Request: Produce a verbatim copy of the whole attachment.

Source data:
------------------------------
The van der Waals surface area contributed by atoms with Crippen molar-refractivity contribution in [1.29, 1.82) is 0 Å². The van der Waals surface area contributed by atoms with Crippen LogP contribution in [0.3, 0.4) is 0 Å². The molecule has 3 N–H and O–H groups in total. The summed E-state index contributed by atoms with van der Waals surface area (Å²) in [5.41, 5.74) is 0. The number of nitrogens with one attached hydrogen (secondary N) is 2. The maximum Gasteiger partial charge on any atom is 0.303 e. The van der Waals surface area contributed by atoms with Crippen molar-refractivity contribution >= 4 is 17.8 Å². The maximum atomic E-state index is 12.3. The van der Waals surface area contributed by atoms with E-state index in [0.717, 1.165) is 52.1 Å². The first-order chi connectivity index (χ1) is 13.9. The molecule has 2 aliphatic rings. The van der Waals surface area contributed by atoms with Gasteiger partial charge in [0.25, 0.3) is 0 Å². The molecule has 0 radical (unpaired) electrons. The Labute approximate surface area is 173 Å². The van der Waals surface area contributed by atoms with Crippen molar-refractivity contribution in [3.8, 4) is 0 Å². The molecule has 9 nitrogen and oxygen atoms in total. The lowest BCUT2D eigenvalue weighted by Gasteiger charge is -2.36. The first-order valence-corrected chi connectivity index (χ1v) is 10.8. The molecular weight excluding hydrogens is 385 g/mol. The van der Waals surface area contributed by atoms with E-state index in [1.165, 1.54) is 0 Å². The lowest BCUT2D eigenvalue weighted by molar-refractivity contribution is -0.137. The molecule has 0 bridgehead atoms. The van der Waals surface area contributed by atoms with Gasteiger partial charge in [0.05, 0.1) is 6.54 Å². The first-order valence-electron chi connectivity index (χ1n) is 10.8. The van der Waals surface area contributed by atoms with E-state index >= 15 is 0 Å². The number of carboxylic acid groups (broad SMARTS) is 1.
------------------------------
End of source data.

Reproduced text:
The van der Waals surface area contributed by atoms with Crippen molar-refractivity contribution in [1.29, 1.82) is 0 Å². The van der Waals surface area contributed by atoms with Crippen LogP contribution in [0.3, 0.4) is 0 Å². The molecule has 3 N–H and O–H groups in total. The summed E-state index contributed by atoms with van der Waals surface area (Å²) in [5.41, 5.74) is 0. The number of nitrogens with one attached hydrogen (secondary N) is 2. The maximum Gasteiger partial charge on any atom is 0.303 e. The van der Waals surface area contributed by atoms with Crippen molar-refractivity contribution >= 4 is 17.8 Å². The maximum atomic E-state index is 12.3. The van der Waals surface area contributed by atoms with E-state index in [0.717, 1.165) is 52.1 Å². The first-order chi connectivity index (χ1) is 13.9. The molecule has 2 aliphatic rings. The van der Waals surface area contributed by atoms with Gasteiger partial charge in [0.25, 0.3) is 0 Å². The molecule has 0 radical (unpaired) electrons. The Labute approximate surface area is 173 Å². The van der Waals surface area contributed by atoms with Crippen molar-refractivity contribution in [3.8, 4) is 0 Å². The molecule has 9 nitrogen and oxygen atoms in total. The lowest BCUT2D eigenvalue weighted by Gasteiger charge is -2.36. The first-order valence-corrected chi connectivity index (χ1v) is 10.8. The molecular weight excluding hydrogens is 385 g/mol. The van der Waals surface area contributed by atoms with E-state index in [1.165, 1.54) is 0 Å². The lowest BCUT2D eigenvalue weighted by molar-refractivity contribution is -0.137. The molecule has 0 bridgehead atoms. The van der Waals surface area contributed by atoms with Gasteiger partial charge in [0.05, 0.1) is 6.54 Å². The first-order valence-electron chi connectivity index (χ1n) is 10.8. The van der Waals surface area contributed by atoms with E-state index >= 15 is 0 Å². The number of carboxylic acid groups (broad SMARTS) is 1.